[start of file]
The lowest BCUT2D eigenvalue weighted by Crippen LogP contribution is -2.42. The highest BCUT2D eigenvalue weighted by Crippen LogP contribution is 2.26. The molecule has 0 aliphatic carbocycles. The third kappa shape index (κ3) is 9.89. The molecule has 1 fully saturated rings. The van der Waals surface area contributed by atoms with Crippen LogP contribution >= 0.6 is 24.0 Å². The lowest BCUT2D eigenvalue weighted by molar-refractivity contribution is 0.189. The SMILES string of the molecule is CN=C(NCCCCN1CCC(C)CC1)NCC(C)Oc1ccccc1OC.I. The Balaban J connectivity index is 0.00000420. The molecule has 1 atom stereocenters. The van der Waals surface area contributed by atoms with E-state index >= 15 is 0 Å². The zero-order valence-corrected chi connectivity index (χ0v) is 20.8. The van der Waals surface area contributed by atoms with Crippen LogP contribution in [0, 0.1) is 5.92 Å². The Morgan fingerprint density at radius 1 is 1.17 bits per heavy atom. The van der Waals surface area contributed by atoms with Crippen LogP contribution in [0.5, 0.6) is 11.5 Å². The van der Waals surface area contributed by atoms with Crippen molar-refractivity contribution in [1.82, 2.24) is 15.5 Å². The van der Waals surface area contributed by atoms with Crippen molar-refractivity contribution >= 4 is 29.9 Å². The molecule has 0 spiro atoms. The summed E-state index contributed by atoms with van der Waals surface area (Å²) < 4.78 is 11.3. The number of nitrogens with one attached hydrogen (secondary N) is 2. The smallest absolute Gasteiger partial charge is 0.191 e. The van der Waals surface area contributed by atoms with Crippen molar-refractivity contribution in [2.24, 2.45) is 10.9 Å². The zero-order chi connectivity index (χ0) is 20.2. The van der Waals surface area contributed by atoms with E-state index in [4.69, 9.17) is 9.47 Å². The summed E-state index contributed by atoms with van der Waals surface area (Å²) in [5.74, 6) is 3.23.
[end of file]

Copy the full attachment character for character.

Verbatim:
The lowest BCUT2D eigenvalue weighted by Crippen LogP contribution is -2.42. The highest BCUT2D eigenvalue weighted by Crippen LogP contribution is 2.26. The molecule has 0 aliphatic carbocycles. The third kappa shape index (κ3) is 9.89. The molecule has 1 fully saturated rings. The van der Waals surface area contributed by atoms with Crippen LogP contribution >= 0.6 is 24.0 Å². The lowest BCUT2D eigenvalue weighted by molar-refractivity contribution is 0.189. The SMILES string of the molecule is CN=C(NCCCCN1CCC(C)CC1)NCC(C)Oc1ccccc1OC.I. The Balaban J connectivity index is 0.00000420. The molecule has 1 atom stereocenters. The van der Waals surface area contributed by atoms with E-state index >= 15 is 0 Å². The zero-order valence-corrected chi connectivity index (χ0v) is 20.8. The van der Waals surface area contributed by atoms with Crippen LogP contribution in [0, 0.1) is 5.92 Å². The Morgan fingerprint density at radius 1 is 1.17 bits per heavy atom. The van der Waals surface area contributed by atoms with Crippen LogP contribution in [0.5, 0.6) is 11.5 Å². The van der Waals surface area contributed by atoms with Crippen molar-refractivity contribution in [1.82, 2.24) is 15.5 Å². The van der Waals surface area contributed by atoms with Crippen molar-refractivity contribution >= 4 is 29.9 Å². The molecule has 0 spiro atoms. The summed E-state index contributed by atoms with van der Waals surface area (Å²) < 4.78 is 11.3. The number of nitrogens with one attached hydrogen (secondary N) is 2. The smallest absolute Gasteiger partial charge is 0.191 e. The van der Waals surface area contributed by atoms with Crippen molar-refractivity contribution in [2.24, 2.45) is 10.9 Å². The zero-order chi connectivity index (χ0) is 20.2. The van der Waals surface area contributed by atoms with E-state index in [4.69, 9.17) is 9.47 Å². The summed E-state index contributed by atoms with van der Waals surface area (Å²) in [5.74, 6) is 3.23.